“I am damned”, thinks Bunny Munro in a sudden moment of self-awareness reserved for those who are soon to die…
Don’t you just love Nick Cave? The Prince of Doom and Gloom delivers on his promise as his protagonist does, in fact, die. This is not a spoiler as he states very clearly from the beginning that Bunny Munro will undoubtedly meet his own grisly fate.
Cave is mostly known for his work as a musician in bands The Bad Seeds, The Birthday Party and Grinderman. However, he is quite the Renaissance man, trying and succeeding at novel writing (this is his second novel) and scriptwriting (Cave wrote the screenplay for the film The Proposition). He’s also collaborated with other artists; most famously, Kylie Minogue. His reputation for creating work that is somewhat dark and depressing stems from an impressive back catalogue of music, art and writing. In this novel, however, Cave appears to have taken a lighter approach, producing what can be described as a black comedy of sorts.
The Death of Bunny Munro is the story of an incorrigible philanderer who finds himself on the road with his young son after the tragic suicide of his wife. Set in England, Bunny Senior and Bunny Junior, travel from one dingy council estate to the next selling beauty products. Bunny Junior sits in the car reading his Encyclopedia Britannica, loading his mind with useless facts, while his father sells magical age-defying lotions to lonely women who typically end up falling for his attempts at seduction.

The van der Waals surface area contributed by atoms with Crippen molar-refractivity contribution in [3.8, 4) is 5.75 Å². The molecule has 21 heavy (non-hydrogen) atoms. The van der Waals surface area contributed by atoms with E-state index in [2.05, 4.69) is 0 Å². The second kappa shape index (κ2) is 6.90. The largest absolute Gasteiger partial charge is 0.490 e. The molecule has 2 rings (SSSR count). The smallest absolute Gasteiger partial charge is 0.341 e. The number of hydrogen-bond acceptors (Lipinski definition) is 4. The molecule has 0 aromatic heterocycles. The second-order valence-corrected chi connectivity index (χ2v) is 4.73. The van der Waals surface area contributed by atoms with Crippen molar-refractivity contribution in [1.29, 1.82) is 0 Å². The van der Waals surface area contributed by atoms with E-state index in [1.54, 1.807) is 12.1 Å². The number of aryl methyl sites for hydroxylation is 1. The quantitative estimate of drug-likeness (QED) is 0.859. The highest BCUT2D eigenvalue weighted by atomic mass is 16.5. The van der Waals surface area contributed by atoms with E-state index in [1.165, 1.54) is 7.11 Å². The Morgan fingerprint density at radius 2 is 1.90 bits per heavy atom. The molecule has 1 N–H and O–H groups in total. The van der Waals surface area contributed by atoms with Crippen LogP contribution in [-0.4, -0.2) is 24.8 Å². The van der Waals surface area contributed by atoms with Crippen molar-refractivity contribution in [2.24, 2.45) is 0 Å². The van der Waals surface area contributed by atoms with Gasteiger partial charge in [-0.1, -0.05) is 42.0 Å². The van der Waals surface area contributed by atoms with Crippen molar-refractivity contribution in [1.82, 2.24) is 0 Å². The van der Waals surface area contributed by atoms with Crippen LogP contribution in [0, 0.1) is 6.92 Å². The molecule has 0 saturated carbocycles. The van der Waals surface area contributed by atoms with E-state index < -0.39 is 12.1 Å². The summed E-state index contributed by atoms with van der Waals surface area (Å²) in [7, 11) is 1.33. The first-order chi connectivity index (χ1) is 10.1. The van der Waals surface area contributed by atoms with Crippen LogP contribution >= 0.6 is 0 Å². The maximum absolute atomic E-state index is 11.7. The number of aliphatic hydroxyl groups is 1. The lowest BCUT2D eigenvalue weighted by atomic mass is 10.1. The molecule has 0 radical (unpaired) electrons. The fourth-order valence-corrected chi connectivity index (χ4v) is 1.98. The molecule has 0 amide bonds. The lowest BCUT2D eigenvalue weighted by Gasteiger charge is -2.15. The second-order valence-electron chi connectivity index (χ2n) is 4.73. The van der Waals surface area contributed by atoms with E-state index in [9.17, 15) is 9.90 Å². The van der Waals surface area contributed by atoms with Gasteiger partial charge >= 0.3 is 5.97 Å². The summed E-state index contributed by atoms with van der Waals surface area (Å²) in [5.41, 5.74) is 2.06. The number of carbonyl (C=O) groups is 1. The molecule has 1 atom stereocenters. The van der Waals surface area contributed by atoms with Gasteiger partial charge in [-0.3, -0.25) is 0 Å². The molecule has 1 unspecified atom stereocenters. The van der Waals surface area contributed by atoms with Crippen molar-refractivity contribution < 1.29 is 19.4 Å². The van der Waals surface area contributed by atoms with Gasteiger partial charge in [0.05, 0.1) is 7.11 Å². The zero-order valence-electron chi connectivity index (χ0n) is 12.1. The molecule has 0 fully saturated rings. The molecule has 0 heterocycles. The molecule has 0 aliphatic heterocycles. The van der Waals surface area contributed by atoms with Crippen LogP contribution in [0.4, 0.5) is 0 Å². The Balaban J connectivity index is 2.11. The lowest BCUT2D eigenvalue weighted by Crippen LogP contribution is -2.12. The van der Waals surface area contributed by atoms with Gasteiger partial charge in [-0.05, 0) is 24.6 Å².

Cave has constructed an anti-hero in Bunny Senior; full quiff, shirt and tie emblazoned with ridiculous cartoon rabbits, a chain smoker, and a messy drunk with a band of village idiots as friends. He has no sense of responsibility or morals or self-esteem; he is riddled with anxiety and thinks mostly of himself and his next conquest and yet, Cave portrays him in a light that makes his escapades humorous and extracts pity for a character so messed up.
At the core of the story is the father and son relationship. This dynamic is explored at a deeper level with the ever present father of Bunny Munro (Grandpa Munro) waiting in the wings. He is a twisted sick man doomed to die alone. The bitter interactions between Bunny Senior and Grandpa Munro help us understand why he is the way he is and panic replaces pity as an urgent sense of Bunny Junior’s vulnerability is apparent.
The recurring themes of death, forgiveness, redemption and salvation betray Cave’s past interest in Theology. Towards the end, a contrite Bunny Senior “makes peace” with his past in what can only be described as a very public evangelical-type purging of his sins. It would be too easy to have Bunny forgiven and welcomed back into the fold. There’s the obligatory twist to the conclusion.
Cave has done what all great writers do; he’s created a despicable character yet managed to make his readers care what happens to him. Surprisingly, this novel may have you laughing at things you think you shouldn’t find funny at all. Cave’s prose is refreshing to read; he writes with little pretension, telling the story without trying to sound like “a writer.” There is a raw honesty in this novel that will appeal to the humanity in everyone. This is a great read; a difficult book to put down.
Oh, and there’s many a hilarious reference to Kylie’s gold hot pants (worn so spectacularly in the Spinning Around music video).